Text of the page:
Sunday, 18 October 2009

2009 Picking & Panking* Team

Pictured here, getting down and dirty amongst the cider apples in Worcestershire, are this years crack orchard team Paul & Sue (Note: Only one of the above seem to be taking the safety wear policy seriously. Clue: It's not Paul!). They're smiling here because it's nearly time to go to the Horse & Hounds for a lunchtime pint...

Todays haul amounted to the best part of 3/4 of a ton of Yarlington Mill apples, a vintage quality cider apple variety which will form the backbone of this years Rockingham Forest Cider. We may even make a small quantity of single variety Yarlington Mill cider.

Another excellent day in the orchard, our luck with the weather continues, and a tremendous effort from Paul & Sue to harvest this bumper crop of apples.

*Panking: The shaking or knocking down of ripe apples or pears from a tree, often involving the use of a long 'Panking Pole'

Saturday, 17 October 2009

Snouts in the Trough

We've been pressing Perry Pears again, this time a mixed bag of Green Horse, Red Longdon, and an assortment of unknown pears from the Worcestershire orchard. Four pressings filled two of our 120 litre fermenters, leaving seven sacks of spent pomace to dispose of.

Most of the cider apples we press give good juice extraction, and leave pomace behind which is pretty dry, but even with the full force of our hydraulic press it's often possible to squeeze a little bit of juice from the spent pomace between thumb and finger. The pomace left behind from pressing perry pears tends to be very dry indeed, almost cardboard like, and therefore the juice extraction is perhaps even better, one reason we love pressing perry pears. No matter what the state of the pomace following pressing, it's guaranteed a great reception in the piggery at Keythorpe Rare Breeds.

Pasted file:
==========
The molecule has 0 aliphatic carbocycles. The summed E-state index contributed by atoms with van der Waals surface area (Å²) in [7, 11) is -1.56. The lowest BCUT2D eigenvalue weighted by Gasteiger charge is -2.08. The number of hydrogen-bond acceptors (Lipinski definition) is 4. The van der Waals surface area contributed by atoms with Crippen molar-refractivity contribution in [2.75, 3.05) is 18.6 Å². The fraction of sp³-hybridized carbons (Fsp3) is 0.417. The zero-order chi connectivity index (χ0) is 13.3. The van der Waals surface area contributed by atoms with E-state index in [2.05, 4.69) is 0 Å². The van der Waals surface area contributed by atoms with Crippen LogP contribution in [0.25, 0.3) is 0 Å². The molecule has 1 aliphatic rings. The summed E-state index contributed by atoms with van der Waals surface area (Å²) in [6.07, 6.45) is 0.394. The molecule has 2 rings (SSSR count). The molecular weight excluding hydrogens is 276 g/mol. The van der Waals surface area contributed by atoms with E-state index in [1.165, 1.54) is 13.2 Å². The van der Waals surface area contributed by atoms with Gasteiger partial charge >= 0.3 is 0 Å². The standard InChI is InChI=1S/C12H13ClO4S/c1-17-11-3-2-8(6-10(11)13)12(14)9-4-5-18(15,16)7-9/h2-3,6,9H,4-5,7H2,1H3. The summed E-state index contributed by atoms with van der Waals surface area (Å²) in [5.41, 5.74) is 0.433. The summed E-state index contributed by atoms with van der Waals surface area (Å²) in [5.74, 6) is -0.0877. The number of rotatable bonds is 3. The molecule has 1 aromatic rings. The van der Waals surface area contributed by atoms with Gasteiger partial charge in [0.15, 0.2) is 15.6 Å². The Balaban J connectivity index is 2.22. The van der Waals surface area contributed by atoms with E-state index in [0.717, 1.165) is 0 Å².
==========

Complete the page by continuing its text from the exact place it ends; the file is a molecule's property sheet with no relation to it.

Once again Adam & Serena are helping us out with our small but unavoidable pomace problem, a happy situation for all concerned. The pigs love the pomace, Adam & Serena appreciate the slightly reduced feed bill at this time of year, and we get to avoid the headache of disposing of upwards of a ton of high quality apple and pear pulp. High quality! Well since all of our apples and pears come from unsprayed old orchards, the pomace can rightly be considered to be Organic in all but name.

Pick of the Crop

This picture records our bountiful harvest of cider apples this year. This represents around half of the total crop, we've been gathering and pressing the fallen apples for a few weeks now. The striped green/red apples at the bottom are Dabinett, the more pinky/orange ones at the top are Harry Masters' Jersey. The handful of Yarlington Mill and Tremlett's Bitter apples have already been juiced.

Not a huge crop on the face of it, but considering our total harvest last year amounted to four apples, we're very pleased with the way our young orchard is developing.